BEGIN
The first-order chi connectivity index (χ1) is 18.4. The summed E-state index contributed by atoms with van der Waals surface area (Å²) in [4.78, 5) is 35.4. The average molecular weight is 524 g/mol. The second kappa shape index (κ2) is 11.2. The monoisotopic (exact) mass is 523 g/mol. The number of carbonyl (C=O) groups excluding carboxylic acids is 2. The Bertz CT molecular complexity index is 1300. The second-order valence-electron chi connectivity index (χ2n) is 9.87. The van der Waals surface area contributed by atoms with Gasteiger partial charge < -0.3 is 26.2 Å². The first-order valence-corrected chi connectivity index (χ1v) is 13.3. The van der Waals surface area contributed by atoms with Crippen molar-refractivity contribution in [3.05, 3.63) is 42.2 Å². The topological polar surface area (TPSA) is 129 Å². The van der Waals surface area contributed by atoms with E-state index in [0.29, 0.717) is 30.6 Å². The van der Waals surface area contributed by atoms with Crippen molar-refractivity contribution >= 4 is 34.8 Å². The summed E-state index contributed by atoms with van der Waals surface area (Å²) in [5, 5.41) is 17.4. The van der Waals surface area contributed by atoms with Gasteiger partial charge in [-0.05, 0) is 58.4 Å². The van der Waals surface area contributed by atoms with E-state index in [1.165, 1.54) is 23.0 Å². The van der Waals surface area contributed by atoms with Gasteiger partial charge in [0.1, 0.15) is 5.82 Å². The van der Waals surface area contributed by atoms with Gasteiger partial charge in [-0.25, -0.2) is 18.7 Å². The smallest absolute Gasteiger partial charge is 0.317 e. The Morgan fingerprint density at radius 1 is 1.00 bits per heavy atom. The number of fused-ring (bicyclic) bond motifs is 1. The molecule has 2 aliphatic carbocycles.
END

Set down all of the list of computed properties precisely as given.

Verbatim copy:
The first-order chi connectivity index (χ1) is 18.4. The summed E-state index contributed by atoms with van der Waals surface area (Å²) in [4.78, 5) is 35.4. The average molecular weight is 524 g/mol. The second kappa shape index (κ2) is 11.2. The monoisotopic (exact) mass is 523 g/mol. The number of carbonyl (C=O) groups excluding carboxylic acids is 2. The Bertz CT molecular complexity index is 1300. The second-order valence-electron chi connectivity index (χ2n) is 9.87. The van der Waals surface area contributed by atoms with Gasteiger partial charge < -0.3 is 26.2 Å². The first-order valence-corrected chi connectivity index (χ1v) is 13.3. The van der Waals surface area contributed by atoms with Crippen molar-refractivity contribution in [3.05, 3.63) is 42.2 Å². The topological polar surface area (TPSA) is 129 Å². The van der Waals surface area contributed by atoms with E-state index in [0.29, 0.717) is 30.6 Å². The van der Waals surface area contributed by atoms with Crippen molar-refractivity contribution >= 4 is 34.8 Å². The summed E-state index contributed by atoms with van der Waals surface area (Å²) in [5, 5.41) is 17.4. The van der Waals surface area contributed by atoms with Gasteiger partial charge in [-0.05, 0) is 58.4 Å². The van der Waals surface area contributed by atoms with E-state index in [1.165, 1.54) is 23.0 Å². The van der Waals surface area contributed by atoms with Gasteiger partial charge in [0.1, 0.15) is 5.82 Å². The van der Waals surface area contributed by atoms with Gasteiger partial charge in [-0.25, -0.2) is 18.7 Å². The smallest absolute Gasteiger partial charge is 0.317 e. The Morgan fingerprint density at radius 1 is 1.00 bits per heavy atom. The number of fused-ring (bicyclic) bond motifs is 1. The molecule has 2 aliphatic carbocycles.